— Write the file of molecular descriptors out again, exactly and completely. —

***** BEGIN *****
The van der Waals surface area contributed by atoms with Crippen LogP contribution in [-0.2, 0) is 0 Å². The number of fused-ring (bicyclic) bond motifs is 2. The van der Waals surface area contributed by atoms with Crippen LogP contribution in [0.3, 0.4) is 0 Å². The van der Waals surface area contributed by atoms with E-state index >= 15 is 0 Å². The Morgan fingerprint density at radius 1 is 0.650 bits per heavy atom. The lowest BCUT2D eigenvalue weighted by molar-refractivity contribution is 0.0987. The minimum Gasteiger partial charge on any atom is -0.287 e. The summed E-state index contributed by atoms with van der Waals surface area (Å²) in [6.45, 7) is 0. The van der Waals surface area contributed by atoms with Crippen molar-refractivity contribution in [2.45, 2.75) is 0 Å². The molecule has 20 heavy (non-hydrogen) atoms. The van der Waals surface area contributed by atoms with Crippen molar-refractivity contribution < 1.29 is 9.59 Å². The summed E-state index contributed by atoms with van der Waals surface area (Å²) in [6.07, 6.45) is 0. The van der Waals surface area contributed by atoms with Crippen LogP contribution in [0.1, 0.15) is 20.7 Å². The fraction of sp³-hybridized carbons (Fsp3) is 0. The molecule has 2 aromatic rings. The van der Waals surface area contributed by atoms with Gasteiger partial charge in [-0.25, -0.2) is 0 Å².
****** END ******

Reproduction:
The van der Waals surface area contributed by atoms with Crippen LogP contribution in [-0.2, 0) is 0 Å². The number of fused-ring (bicyclic) bond motifs is 2. The van der Waals surface area contributed by atoms with Crippen LogP contribution in [0.3, 0.4) is 0 Å². The van der Waals surface area contributed by atoms with E-state index >= 15 is 0 Å². The Morgan fingerprint density at radius 1 is 0.650 bits per heavy atom. The lowest BCUT2D eigenvalue weighted by molar-refractivity contribution is 0.0987. The minimum Gasteiger partial charge on any atom is -0.287 e. The summed E-state index contributed by atoms with van der Waals surface area (Å²) in [6.45, 7) is 0. The van der Waals surface area contributed by atoms with Crippen molar-refractivity contribution in [2.45, 2.75) is 0 Å². The molecule has 20 heavy (non-hydrogen) atoms. The van der Waals surface area contributed by atoms with Crippen molar-refractivity contribution < 1.29 is 9.59 Å². The summed E-state index contributed by atoms with van der Waals surface area (Å²) in [6.07, 6.45) is 0. The van der Waals surface area contributed by atoms with Crippen LogP contribution in [0.1, 0.15) is 20.7 Å². The fraction of sp³-hybridized carbons (Fsp3) is 0. The molecule has 2 aromatic rings. The van der Waals surface area contributed by atoms with Gasteiger partial charge in [-0.25, -0.2) is 0 Å².